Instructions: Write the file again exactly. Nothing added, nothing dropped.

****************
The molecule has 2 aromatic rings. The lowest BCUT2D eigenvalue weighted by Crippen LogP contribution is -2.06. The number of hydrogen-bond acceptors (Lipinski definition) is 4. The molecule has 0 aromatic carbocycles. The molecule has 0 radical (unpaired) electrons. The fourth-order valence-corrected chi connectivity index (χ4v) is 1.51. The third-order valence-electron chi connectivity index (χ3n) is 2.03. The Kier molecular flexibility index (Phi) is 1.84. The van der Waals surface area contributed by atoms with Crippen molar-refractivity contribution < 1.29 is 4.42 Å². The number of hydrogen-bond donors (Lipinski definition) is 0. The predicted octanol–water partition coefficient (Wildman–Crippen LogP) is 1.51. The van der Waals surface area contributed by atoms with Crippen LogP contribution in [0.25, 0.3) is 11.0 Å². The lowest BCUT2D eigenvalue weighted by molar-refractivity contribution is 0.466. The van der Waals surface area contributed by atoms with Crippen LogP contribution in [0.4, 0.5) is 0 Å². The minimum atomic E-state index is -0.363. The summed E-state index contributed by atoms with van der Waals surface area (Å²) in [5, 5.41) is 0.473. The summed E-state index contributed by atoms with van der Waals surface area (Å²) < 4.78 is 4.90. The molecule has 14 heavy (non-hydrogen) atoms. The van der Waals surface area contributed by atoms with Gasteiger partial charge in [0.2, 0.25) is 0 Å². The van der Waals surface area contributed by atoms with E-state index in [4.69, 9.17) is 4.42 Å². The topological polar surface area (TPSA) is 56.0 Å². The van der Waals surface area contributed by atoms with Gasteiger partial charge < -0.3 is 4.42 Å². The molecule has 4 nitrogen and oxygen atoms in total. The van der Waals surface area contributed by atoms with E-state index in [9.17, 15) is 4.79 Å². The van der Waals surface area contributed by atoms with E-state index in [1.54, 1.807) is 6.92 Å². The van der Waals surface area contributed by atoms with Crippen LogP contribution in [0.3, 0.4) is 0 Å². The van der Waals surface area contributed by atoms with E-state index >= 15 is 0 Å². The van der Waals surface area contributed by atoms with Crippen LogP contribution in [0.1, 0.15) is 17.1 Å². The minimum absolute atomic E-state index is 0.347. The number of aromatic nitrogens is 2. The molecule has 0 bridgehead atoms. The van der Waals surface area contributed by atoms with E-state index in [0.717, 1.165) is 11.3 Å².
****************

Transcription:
The molecule has 2 aromatic rings. The lowest BCUT2D eigenvalue weighted by Crippen LogP contribution is -2.06. The number of hydrogen-bond acceptors (Lipinski definition) is 4. The molecule has 0 aromatic carbocycles. The molecule has 0 radical (unpaired) electrons. The fourth-order valence-corrected chi connectivity index (χ4v) is 1.51. The third-order valence-electron chi connectivity index (χ3n) is 2.03. The Kier molecular flexibility index (Phi) is 1.84. The van der Waals surface area contributed by atoms with Crippen molar-refractivity contribution < 1.29 is 4.42 Å². The number of hydrogen-bond donors (Lipinski definition) is 0. The predicted octanol–water partition coefficient (Wildman–Crippen LogP) is 1.51. The van der Waals surface area contributed by atoms with Crippen LogP contribution in [0.25, 0.3) is 11.0 Å². The lowest BCUT2D eigenvalue weighted by molar-refractivity contribution is 0.466. The van der Waals surface area contributed by atoms with Crippen LogP contribution in [0.4, 0.5) is 0 Å². The minimum atomic E-state index is -0.363. The summed E-state index contributed by atoms with van der Waals surface area (Å²) in [5, 5.41) is 0.473. The summed E-state index contributed by atoms with van der Waals surface area (Å²) < 4.78 is 4.90. The molecule has 14 heavy (non-hydrogen) atoms. The van der Waals surface area contributed by atoms with Gasteiger partial charge in [0.2, 0.25) is 0 Å². The van der Waals surface area contributed by atoms with E-state index in [4.69, 9.17) is 4.42 Å². The topological polar surface area (TPSA) is 56.0 Å². The van der Waals surface area contributed by atoms with Gasteiger partial charge < -0.3 is 4.42 Å². The molecule has 4 nitrogen and oxygen atoms in total. The van der Waals surface area contributed by atoms with E-state index in [9.17, 15) is 4.79 Å². The van der Waals surface area contributed by atoms with E-state index in [1.54, 1.807) is 6.92 Å². The van der Waals surface area contributed by atoms with Crippen LogP contribution in [0.3, 0.4) is 0 Å². The van der Waals surface area contributed by atoms with E-state index >= 15 is 0 Å². The van der Waals surface area contributed by atoms with Crippen LogP contribution in [0.1, 0.15) is 17.1 Å². The minimum absolute atomic E-state index is 0.347. The number of aromatic nitrogens is 2. The molecule has 0 bridgehead atoms. The van der Waals surface area contributed by atoms with E-state index in [0.717, 1.165) is 11.3 Å².